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Wednesday, February 02, 2005

A Severe Case Of The "Yeah, Buts..."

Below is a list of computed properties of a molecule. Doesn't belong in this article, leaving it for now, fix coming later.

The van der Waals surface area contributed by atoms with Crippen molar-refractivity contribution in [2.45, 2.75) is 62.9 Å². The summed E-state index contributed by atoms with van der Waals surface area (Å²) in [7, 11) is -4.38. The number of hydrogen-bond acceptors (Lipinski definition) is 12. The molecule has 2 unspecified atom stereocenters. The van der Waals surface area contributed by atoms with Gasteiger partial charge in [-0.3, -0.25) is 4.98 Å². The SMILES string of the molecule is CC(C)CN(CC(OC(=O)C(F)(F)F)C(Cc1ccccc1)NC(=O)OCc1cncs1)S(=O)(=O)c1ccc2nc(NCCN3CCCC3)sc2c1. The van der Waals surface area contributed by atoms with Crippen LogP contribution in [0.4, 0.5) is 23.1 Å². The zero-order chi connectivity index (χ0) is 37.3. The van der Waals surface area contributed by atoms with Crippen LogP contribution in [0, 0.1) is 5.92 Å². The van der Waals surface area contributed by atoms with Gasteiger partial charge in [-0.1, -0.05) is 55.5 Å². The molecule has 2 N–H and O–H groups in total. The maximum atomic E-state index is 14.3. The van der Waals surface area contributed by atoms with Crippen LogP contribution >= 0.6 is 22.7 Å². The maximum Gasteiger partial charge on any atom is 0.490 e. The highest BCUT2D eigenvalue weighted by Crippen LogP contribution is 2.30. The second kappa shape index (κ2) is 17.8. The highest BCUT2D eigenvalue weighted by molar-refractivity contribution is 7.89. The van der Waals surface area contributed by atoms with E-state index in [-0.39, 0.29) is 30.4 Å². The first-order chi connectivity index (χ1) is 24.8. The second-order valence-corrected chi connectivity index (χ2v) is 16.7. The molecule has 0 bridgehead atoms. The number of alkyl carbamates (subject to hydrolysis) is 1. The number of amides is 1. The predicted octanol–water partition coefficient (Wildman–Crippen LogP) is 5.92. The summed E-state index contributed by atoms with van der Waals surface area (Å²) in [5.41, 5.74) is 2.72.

Here is a very interesting article from the LA Times about a UCLA survey of incoming freshman nationwide. It seems a record high of freshman said racial discrimination was no longer a major problem in America. Deconstructing the various responses to this conclusion is quite revealing, to say the least. A Latina UCLA freshman planning to study aerospace engineering said, "For me, the racial boundaries are not there" and that she cannot recall ever encountering discrimination. Wise beyond her years, she also observed, "You don't need any extra, hard-core official concentration on learning about other cultures. It'll just happen." The white editor of the campus newspaper at UCONN was equally reasonable: "Our comfort level has increased, so race is something we're not as conscious of anymore." This is all good news...unless of course you make your living as a "racialist" or a Democratic politician. This is then bad news, but you can't truly express why (e.g. your job as a "diversity" counselor is becoming irrelevant, or you cannot as effectively demagogue on issues of race in order to get elected). So instead, we get this from one of the co-authors of the survey, "Their comfort level has developed with people who are different from them, and they carry those relationships into college." What's the problem, you may ask? Well, the co-author goes on to say that the freshman views on race were "troubling" because "There are different groups in society experiencing life differently in the United States, and that's always historically been the case," she said. "If they don't see these issues as important, we won't be able to change that." Get it? The problem is that young people are not experiencing racism themselves, are more open to having friends of different ethnicities and therefore are unable to recognize this country for the septic tank of racism and injustice it really is. Tragic. Not all college students are immune from this sort of intellectually dishonest reasoning. A junior at Emory University "was shocked at the rising percentage of students who believe that racial discrimination is no longer a problem." Although in the same breath she admits "the emergence of black leaders such as Secretary of State Condoleezza Rice and others at the highest levels of government and business might have justifiably convinced some students that racial problems have eased." It seems that these poor proponents of the idea that racism will never abate don't even realize how ridiculous they sound as they speak out of both sides of their mouths.
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